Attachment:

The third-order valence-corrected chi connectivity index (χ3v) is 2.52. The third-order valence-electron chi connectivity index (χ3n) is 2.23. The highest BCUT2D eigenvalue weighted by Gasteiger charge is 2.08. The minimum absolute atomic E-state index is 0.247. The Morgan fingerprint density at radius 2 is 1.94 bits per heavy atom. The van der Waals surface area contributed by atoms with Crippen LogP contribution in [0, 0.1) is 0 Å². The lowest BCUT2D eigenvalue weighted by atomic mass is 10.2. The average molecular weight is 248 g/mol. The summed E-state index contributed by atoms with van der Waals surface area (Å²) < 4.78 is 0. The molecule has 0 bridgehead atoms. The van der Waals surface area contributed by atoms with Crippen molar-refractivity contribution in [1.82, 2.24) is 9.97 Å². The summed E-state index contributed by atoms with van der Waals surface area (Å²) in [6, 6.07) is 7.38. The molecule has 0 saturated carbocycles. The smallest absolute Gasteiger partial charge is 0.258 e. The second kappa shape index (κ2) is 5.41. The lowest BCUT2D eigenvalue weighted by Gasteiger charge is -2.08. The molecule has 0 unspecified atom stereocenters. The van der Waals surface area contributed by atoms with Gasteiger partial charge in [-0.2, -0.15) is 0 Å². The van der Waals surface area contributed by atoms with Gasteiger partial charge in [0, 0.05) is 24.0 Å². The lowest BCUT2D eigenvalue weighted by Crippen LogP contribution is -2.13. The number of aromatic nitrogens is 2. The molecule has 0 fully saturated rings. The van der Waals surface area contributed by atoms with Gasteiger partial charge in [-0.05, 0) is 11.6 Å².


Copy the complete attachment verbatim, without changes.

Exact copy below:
The third-order valence-corrected chi connectivity index (χ3v) is 2.52. The third-order valence-electron chi connectivity index (χ3n) is 2.23. The highest BCUT2D eigenvalue weighted by Gasteiger charge is 2.08. The minimum absolute atomic E-state index is 0.247. The Morgan fingerprint density at radius 2 is 1.94 bits per heavy atom. The van der Waals surface area contributed by atoms with Crippen LogP contribution in [0, 0.1) is 0 Å². The lowest BCUT2D eigenvalue weighted by atomic mass is 10.2. The average molecular weight is 248 g/mol. The summed E-state index contributed by atoms with van der Waals surface area (Å²) < 4.78 is 0. The molecule has 0 bridgehead atoms. The van der Waals surface area contributed by atoms with Crippen molar-refractivity contribution in [1.82, 2.24) is 9.97 Å². The summed E-state index contributed by atoms with van der Waals surface area (Å²) in [6, 6.07) is 7.38. The molecule has 0 saturated carbocycles. The smallest absolute Gasteiger partial charge is 0.258 e. The second kappa shape index (κ2) is 5.41. The lowest BCUT2D eigenvalue weighted by Gasteiger charge is -2.08. The molecule has 0 unspecified atom stereocenters. The van der Waals surface area contributed by atoms with Gasteiger partial charge in [-0.2, -0.15) is 0 Å². The van der Waals surface area contributed by atoms with Gasteiger partial charge in [0, 0.05) is 24.0 Å². The lowest BCUT2D eigenvalue weighted by Crippen LogP contribution is -2.13. The number of aromatic nitrogens is 2. The molecule has 0 fully saturated rings. The van der Waals surface area contributed by atoms with Gasteiger partial charge in [-0.05, 0) is 11.6 Å².